Human Psychology and the Environment
Different psychological mechanisms influence how motivated we are to engage in pro-environmental behaviors. These mechanisms contribute to the intention-action gap: why our beliefs and preferences are not reflected in our everyday behavior.
Cognitive sciences help us understand why we act the way we do, and what interventions can be put in place to bridge the gap.
For example, our tendency to discount the future can be a liability when it comes to the ecological transition. Yet careful design can offset these effects, and even help us create a friendlier world.
Perhaps most importantly, our social psychology plays a determining role for our pro-environmental behavior. We might be motivated to eat less meat because our friends are doing it. Or we might want to buy a big car to keep up with our neighbors. Even the way we seek and understand information depends on powerful social forces.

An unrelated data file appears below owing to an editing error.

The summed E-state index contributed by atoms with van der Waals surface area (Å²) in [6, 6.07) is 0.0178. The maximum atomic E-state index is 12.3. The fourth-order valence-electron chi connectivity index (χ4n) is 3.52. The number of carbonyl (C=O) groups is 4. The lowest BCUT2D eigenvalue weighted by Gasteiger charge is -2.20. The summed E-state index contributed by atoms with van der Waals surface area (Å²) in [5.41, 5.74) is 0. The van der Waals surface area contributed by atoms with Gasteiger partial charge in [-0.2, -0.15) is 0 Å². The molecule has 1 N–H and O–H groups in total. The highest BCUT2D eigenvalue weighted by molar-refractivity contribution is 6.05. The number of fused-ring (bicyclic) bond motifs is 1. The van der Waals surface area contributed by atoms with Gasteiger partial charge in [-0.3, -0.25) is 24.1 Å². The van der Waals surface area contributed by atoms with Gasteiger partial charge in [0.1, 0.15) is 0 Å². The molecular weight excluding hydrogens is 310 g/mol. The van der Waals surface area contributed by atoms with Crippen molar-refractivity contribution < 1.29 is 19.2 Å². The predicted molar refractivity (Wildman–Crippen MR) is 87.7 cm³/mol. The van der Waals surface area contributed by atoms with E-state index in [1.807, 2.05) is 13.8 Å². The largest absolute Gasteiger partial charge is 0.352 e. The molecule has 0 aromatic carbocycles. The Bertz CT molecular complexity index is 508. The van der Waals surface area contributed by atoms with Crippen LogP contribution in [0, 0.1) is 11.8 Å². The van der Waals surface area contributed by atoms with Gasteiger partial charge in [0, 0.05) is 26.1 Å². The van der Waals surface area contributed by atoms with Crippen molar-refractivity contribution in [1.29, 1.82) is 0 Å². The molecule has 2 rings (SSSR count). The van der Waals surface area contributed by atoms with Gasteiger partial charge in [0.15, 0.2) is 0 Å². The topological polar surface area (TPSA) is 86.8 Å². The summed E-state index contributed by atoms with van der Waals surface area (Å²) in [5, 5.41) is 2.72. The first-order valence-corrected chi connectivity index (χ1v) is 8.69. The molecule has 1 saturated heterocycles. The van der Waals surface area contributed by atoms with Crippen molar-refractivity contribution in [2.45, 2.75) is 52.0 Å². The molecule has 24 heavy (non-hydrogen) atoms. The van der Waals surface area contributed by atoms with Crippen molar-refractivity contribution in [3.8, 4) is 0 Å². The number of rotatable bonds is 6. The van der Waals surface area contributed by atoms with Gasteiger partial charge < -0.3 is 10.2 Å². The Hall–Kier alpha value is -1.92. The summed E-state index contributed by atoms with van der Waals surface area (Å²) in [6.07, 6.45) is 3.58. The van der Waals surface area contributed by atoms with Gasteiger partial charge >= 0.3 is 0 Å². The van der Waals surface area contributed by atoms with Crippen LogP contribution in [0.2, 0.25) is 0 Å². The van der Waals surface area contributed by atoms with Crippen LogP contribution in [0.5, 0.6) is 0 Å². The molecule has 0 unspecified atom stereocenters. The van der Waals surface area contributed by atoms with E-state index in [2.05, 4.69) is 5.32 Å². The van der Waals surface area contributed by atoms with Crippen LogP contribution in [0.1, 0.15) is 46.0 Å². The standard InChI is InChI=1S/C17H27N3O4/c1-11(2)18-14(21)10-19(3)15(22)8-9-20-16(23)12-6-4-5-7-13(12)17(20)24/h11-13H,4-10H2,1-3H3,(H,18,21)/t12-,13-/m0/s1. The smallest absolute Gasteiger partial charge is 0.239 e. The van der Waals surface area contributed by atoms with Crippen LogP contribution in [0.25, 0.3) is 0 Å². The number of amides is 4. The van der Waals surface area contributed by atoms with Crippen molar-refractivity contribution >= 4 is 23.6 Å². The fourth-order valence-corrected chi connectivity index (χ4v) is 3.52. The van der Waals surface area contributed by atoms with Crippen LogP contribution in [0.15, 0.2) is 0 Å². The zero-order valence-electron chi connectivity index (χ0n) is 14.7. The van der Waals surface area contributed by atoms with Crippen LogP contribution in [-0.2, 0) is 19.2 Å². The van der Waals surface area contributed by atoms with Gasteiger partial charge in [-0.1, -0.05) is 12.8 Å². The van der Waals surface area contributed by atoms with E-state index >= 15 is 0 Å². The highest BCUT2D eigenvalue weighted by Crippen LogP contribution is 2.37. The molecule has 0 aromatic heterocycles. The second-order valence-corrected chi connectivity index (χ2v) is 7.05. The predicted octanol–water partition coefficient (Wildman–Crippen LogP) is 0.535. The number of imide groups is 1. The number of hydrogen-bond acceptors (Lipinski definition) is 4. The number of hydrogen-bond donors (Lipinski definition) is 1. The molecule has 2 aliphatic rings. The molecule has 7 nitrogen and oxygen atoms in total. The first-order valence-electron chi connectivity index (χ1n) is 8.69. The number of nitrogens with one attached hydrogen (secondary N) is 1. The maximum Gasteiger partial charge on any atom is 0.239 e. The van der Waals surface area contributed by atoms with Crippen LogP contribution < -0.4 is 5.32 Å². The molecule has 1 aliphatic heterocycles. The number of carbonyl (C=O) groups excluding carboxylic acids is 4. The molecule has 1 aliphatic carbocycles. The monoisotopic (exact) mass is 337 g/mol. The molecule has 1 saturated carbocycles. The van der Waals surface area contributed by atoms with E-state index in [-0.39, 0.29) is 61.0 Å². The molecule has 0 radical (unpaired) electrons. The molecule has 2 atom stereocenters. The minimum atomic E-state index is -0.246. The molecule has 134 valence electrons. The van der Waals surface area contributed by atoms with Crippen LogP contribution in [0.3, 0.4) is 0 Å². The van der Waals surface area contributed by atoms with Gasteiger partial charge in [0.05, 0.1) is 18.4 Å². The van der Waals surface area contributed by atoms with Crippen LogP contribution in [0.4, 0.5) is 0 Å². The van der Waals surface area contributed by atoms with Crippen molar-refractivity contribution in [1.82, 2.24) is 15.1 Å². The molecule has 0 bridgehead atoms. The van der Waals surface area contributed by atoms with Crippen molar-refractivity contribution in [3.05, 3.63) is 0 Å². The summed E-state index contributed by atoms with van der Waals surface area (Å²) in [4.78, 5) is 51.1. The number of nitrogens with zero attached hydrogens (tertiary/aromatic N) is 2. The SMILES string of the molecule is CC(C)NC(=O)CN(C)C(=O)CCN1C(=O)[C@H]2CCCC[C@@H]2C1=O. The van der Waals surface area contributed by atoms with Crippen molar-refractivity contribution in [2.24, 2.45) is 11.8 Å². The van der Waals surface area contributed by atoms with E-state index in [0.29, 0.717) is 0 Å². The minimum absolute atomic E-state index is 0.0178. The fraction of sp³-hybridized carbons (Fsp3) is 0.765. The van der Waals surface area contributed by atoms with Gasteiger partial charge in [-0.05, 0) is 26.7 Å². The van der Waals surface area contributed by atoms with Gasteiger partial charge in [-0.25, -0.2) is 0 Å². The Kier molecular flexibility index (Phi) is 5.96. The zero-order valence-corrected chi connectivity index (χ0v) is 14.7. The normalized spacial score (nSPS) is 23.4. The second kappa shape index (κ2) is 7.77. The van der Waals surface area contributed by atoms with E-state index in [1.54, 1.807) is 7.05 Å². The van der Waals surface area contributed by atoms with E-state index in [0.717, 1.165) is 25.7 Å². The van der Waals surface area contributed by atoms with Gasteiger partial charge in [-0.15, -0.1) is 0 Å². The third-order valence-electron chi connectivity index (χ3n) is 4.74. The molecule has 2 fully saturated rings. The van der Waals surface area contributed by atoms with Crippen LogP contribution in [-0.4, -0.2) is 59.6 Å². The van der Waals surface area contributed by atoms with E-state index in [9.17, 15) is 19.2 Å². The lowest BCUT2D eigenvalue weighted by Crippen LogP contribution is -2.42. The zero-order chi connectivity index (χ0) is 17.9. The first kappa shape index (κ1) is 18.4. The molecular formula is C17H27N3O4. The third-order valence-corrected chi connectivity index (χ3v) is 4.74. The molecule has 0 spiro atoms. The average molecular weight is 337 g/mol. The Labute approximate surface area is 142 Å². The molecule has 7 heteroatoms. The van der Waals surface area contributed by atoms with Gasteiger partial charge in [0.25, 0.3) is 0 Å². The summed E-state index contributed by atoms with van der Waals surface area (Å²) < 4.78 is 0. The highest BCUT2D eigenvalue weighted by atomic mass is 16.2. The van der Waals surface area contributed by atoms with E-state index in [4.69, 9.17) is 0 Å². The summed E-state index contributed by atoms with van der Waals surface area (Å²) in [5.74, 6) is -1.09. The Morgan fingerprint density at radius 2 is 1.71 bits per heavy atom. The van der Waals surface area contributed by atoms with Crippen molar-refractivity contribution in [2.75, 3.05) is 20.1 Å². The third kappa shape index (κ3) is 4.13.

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Growing awareness about the ecological crisis does not translate into more individual action.
Individuals have been selected to minimize efforts for a given reward.
Humans use costly signals to attract mates and cooperation partners of competitive biological markets.
Individuals discount the future, leading to less investment in the environment.
Humans have very specific information processing systems. Information can easily get lost.
Humans are reciprocal altruists. They need proof that others are doing their part to take action.